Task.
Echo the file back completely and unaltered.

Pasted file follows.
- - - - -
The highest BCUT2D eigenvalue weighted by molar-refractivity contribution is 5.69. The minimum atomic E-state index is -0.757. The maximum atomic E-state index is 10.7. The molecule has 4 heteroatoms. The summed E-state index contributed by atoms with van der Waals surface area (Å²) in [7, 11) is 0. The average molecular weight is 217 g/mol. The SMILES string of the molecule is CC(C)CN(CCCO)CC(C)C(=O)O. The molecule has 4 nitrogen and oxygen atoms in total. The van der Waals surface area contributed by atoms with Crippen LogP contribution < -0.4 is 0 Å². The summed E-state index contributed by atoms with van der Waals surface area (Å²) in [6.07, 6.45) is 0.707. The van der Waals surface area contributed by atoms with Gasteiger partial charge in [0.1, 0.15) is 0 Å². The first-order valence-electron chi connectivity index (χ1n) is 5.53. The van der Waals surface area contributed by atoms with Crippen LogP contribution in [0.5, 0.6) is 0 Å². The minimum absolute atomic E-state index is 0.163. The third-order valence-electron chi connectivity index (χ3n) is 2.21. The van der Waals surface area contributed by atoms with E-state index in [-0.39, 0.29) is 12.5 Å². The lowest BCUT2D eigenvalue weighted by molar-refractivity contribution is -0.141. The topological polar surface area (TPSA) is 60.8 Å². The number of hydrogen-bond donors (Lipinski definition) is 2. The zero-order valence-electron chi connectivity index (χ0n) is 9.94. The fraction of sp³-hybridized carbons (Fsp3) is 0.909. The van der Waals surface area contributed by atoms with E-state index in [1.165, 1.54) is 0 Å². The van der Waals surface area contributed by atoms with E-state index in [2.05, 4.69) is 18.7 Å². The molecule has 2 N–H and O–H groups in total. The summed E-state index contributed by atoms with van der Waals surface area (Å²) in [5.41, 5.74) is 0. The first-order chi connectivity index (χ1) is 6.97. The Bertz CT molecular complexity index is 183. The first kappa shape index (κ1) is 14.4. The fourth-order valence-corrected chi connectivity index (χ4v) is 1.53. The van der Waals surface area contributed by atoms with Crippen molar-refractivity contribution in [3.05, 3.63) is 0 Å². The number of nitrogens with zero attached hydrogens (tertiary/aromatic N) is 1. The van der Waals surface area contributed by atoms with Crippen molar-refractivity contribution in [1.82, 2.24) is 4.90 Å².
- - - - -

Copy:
The highest BCUT2D eigenvalue weighted by molar-refractivity contribution is 5.69. The minimum atomic E-state index is -0.757. The maximum atomic E-state index is 10.7. The molecule has 4 heteroatoms. The summed E-state index contributed by atoms with van der Waals surface area (Å²) in [7, 11) is 0. The average molecular weight is 217 g/mol. The SMILES string of the molecule is CC(C)CN(CCCO)CC(C)C(=O)O. The molecule has 4 nitrogen and oxygen atoms in total. The van der Waals surface area contributed by atoms with Crippen LogP contribution < -0.4 is 0 Å². The summed E-state index contributed by atoms with van der Waals surface area (Å²) in [6.07, 6.45) is 0.707. The van der Waals surface area contributed by atoms with Gasteiger partial charge in [0.1, 0.15) is 0 Å². The first-order valence-electron chi connectivity index (χ1n) is 5.53. The van der Waals surface area contributed by atoms with Crippen LogP contribution in [0.5, 0.6) is 0 Å². The minimum absolute atomic E-state index is 0.163. The third-order valence-electron chi connectivity index (χ3n) is 2.21. The van der Waals surface area contributed by atoms with E-state index in [-0.39, 0.29) is 12.5 Å². The lowest BCUT2D eigenvalue weighted by molar-refractivity contribution is -0.141. The topological polar surface area (TPSA) is 60.8 Å². The number of hydrogen-bond donors (Lipinski definition) is 2. The zero-order valence-electron chi connectivity index (χ0n) is 9.94. The fraction of sp³-hybridized carbons (Fsp3) is 0.909. The van der Waals surface area contributed by atoms with E-state index in [1.165, 1.54) is 0 Å². The van der Waals surface area contributed by atoms with E-state index in [2.05, 4.69) is 18.7 Å². The molecule has 2 N–H and O–H groups in total. The summed E-state index contributed by atoms with van der Waals surface area (Å²) in [5.41, 5.74) is 0. The first-order chi connectivity index (χ1) is 6.97. The Bertz CT molecular complexity index is 183. The first kappa shape index (κ1) is 14.4. The fourth-order valence-corrected chi connectivity index (χ4v) is 1.53. The van der Waals surface area contributed by atoms with Crippen molar-refractivity contribution in [3.05, 3.63) is 0 Å². The number of nitrogens with zero attached hydrogens (tertiary/aromatic N) is 1. The van der Waals surface area contributed by atoms with Crippen molar-refractivity contribution in [1.82, 2.24) is 4.90 Å².